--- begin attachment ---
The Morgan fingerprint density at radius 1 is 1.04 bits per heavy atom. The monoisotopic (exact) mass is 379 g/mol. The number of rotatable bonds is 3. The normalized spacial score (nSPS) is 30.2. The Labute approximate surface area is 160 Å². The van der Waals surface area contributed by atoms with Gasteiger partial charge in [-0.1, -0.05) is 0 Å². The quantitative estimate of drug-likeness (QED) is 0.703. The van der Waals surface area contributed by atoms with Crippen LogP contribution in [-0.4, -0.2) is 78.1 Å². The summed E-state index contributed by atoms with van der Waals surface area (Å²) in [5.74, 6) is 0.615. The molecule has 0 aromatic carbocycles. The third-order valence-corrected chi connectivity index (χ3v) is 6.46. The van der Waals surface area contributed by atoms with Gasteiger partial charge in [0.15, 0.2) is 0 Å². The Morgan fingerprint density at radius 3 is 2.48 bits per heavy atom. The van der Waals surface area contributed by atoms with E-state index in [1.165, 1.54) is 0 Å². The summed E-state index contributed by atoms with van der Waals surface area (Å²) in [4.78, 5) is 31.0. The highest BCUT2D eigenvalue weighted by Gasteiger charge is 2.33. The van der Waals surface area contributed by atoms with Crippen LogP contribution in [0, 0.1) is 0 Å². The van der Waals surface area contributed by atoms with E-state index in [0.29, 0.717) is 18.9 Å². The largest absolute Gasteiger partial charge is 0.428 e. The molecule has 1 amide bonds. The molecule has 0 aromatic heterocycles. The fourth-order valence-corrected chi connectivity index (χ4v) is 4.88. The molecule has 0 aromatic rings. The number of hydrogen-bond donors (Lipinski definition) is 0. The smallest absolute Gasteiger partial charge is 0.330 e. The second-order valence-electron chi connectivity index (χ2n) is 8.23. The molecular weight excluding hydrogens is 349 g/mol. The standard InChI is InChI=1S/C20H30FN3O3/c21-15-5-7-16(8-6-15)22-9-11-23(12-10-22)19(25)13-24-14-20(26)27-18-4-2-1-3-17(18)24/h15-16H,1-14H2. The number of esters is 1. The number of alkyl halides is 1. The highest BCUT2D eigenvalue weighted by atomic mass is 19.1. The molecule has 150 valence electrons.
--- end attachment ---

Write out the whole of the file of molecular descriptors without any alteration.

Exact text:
The Morgan fingerprint density at radius 1 is 1.04 bits per heavy atom. The monoisotopic (exact) mass is 379 g/mol. The number of rotatable bonds is 3. The normalized spacial score (nSPS) is 30.2. The Labute approximate surface area is 160 Å². The van der Waals surface area contributed by atoms with Gasteiger partial charge in [-0.1, -0.05) is 0 Å². The quantitative estimate of drug-likeness (QED) is 0.703. The van der Waals surface area contributed by atoms with Crippen LogP contribution in [-0.4, -0.2) is 78.1 Å². The summed E-state index contributed by atoms with van der Waals surface area (Å²) in [5.74, 6) is 0.615. The molecule has 0 aromatic carbocycles. The third-order valence-corrected chi connectivity index (χ3v) is 6.46. The van der Waals surface area contributed by atoms with Gasteiger partial charge in [0.15, 0.2) is 0 Å². The Morgan fingerprint density at radius 3 is 2.48 bits per heavy atom. The van der Waals surface area contributed by atoms with E-state index in [1.165, 1.54) is 0 Å². The summed E-state index contributed by atoms with van der Waals surface area (Å²) in [4.78, 5) is 31.0. The highest BCUT2D eigenvalue weighted by Gasteiger charge is 2.33. The van der Waals surface area contributed by atoms with Crippen LogP contribution in [0, 0.1) is 0 Å². The van der Waals surface area contributed by atoms with E-state index in [0.29, 0.717) is 18.9 Å². The largest absolute Gasteiger partial charge is 0.428 e. The molecule has 1 amide bonds. The molecule has 0 aromatic heterocycles. The fourth-order valence-corrected chi connectivity index (χ4v) is 4.88. The molecule has 0 aromatic rings. The number of hydrogen-bond donors (Lipinski definition) is 0. The smallest absolute Gasteiger partial charge is 0.330 e. The second-order valence-electron chi connectivity index (χ2n) is 8.23. The molecular weight excluding hydrogens is 349 g/mol. The standard InChI is InChI=1S/C20H30FN3O3/c21-15-5-7-16(8-6-15)22-9-11-23(12-10-22)19(25)13-24-14-20(26)27-18-4-2-1-3-17(18)24/h15-16H,1-14H2. The number of esters is 1. The number of alkyl halides is 1. The highest BCUT2D eigenvalue weighted by atomic mass is 19.1. The molecule has 150 valence electrons.